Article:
It feels as though we have entered a new phase in this COVID-19 pandemic and much of it is wrought with fear, anger, blame, shame and worry. Not the easiest of thoughts and emotions to be experiencing on a continuous basis. We remain in much uncertainty about the future and the information we are absorbing is full of bad predictions. It is only natural that we would all revert back to survival mode and perhaps behave in ways that are not typical or that are typical but much more extreme. Just trying to survive day to day means that you might be captured by negative feelings much more easily and your good habits will be left aside as you try to simply make it through tough days. Here are three tips to help you shift your thinking:
- Turn off your internal alarm
When I am lucky to enough to catch myself in a spiral of worry, fear and anger, I remember information about how all brains function. Paul Gilbert, Dan Siegel and many others talk about the Fight/Flight/Freeze system we have inside our brain that alerts us to problems. These days, stress will put our amygdala into overdrive and cause a spike in stress hormones. When you think about, not knowing what will happen 3 months from now, being worried about Christmas holidays or wondering if elderly family members will make it through the winter will cause this internal alarm system to go off. And the on button can get jammed quite easily. Once that happens, it is hard for any of us to be rational and non-reactive. This is not a you thing, it is because we are human but we often odd an unnecessary layer of self-blame because we aren’t ‘handling things right’. We personalize it when we shouldn’t. You are not broken, weak or flawed, you are functioning with a brain that will automatically react to stress.
There are ways we can turn off the alarm once it goes off and the most simplest method to use is the breath. We can take 5-6 breaths (longer inhales and slow exhales), plant our feet on the ground and remember that in this exact moment, we are okay. The first step is getting that alarm button to the off position. You don’t have to worry about changing your thinking or forgetting your problems, that can come once you get past this first step.
- Small gestures
Once you recognize that your alarm is on and you attempt to turn it off with breathing and grounding, you can think of a few small gestures that would be good for you. What is something small that you know would be good for you to do when you are trying to get out of a mental struggle? I know for myself I can list the things that typically make things worse and those that make things better. I recognize the behaviours that will give me temporary relief but will likely lead to long-term regret. Good for me stuff will likely get me out of a head space that does not reflect who I really am or how I want to be. Some examples of what I need when I am stressed are a quick nap if possible, a hallway conversation with someone I really enjoy talking to or a walk outside. When my internal alarm is turned on, the good for me things are very small and appear insignificant but they pack a big punch. I know that half the battle is figuring out what actually works for you. If you sit quietly for a few moments and ask “what things help me feel better?”. You can jot down a list to use down the road.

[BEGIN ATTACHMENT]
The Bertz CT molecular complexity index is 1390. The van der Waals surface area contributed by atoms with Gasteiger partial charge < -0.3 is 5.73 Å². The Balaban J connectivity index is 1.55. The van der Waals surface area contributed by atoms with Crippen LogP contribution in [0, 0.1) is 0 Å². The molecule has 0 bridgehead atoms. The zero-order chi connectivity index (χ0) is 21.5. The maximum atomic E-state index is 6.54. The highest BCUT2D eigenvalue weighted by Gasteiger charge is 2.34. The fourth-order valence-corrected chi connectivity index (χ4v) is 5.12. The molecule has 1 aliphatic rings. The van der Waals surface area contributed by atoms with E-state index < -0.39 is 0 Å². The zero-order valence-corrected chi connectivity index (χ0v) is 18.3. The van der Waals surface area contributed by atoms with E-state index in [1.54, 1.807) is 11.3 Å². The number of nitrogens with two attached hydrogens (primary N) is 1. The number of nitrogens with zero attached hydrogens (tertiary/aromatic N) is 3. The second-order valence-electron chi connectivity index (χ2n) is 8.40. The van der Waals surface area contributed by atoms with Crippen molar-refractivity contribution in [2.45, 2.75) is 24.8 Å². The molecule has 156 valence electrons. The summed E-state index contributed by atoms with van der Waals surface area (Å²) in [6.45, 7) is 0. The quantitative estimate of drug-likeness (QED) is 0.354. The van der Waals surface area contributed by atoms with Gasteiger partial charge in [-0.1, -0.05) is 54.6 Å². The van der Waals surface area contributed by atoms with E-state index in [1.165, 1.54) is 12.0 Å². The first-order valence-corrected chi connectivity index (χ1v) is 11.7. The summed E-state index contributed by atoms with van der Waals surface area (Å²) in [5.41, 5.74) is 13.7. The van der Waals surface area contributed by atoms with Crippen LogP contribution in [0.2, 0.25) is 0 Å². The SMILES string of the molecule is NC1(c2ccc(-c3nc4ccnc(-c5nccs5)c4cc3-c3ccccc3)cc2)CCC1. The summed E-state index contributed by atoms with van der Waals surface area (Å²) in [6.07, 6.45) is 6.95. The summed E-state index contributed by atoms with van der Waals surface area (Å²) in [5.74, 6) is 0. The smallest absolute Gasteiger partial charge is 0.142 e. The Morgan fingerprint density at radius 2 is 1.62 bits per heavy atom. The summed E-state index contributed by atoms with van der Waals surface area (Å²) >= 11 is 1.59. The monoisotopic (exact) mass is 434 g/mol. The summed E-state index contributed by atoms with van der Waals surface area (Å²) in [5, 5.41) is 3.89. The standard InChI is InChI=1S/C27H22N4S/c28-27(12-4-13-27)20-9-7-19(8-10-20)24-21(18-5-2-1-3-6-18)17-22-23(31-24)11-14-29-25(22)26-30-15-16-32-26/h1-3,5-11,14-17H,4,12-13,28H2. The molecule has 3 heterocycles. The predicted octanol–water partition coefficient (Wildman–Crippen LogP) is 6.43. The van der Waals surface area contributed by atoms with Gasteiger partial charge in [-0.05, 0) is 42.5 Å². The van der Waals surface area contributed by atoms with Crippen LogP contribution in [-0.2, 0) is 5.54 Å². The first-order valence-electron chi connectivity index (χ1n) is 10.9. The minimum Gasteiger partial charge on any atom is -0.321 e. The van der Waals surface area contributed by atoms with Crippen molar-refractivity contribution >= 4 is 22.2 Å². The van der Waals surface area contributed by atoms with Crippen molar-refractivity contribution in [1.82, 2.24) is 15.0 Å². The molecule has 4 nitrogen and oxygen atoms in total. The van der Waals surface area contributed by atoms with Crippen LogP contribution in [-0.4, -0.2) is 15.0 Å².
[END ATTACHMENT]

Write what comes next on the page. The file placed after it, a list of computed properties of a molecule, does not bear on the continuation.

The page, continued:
- Remember you are not alone
This is something that self-compassion researcher Kristin Neff has validated through her studies. In our bad moments that can sometimes last for hours and days, if we can remember that we are not alone in the struggle, it can make a world of difference. That single sentiment can relieve pressure and feelings of isolation and failure. When we are set off, we tend to believe we are the only one who thinks this way and we ultimately flawed. We can feel like we have bad luck or that nothing works out. This is simply not true. Every person goes through their own battles, the same worries and fears. In some ways, the pandemic has brought people together because everyone gets the experience. How does this translate into real life? When you are down on yourself and you feel like you are spinning out of control, coach yourself with statements like “this sucks but I am know that I am not alone” or “people have felt this exact way too”. Some of these techniques would appear insignificant but trying them causes zero side effects. You are not alone, we have all been where you are in this moment. Bring that idea up in your mind and see how it works!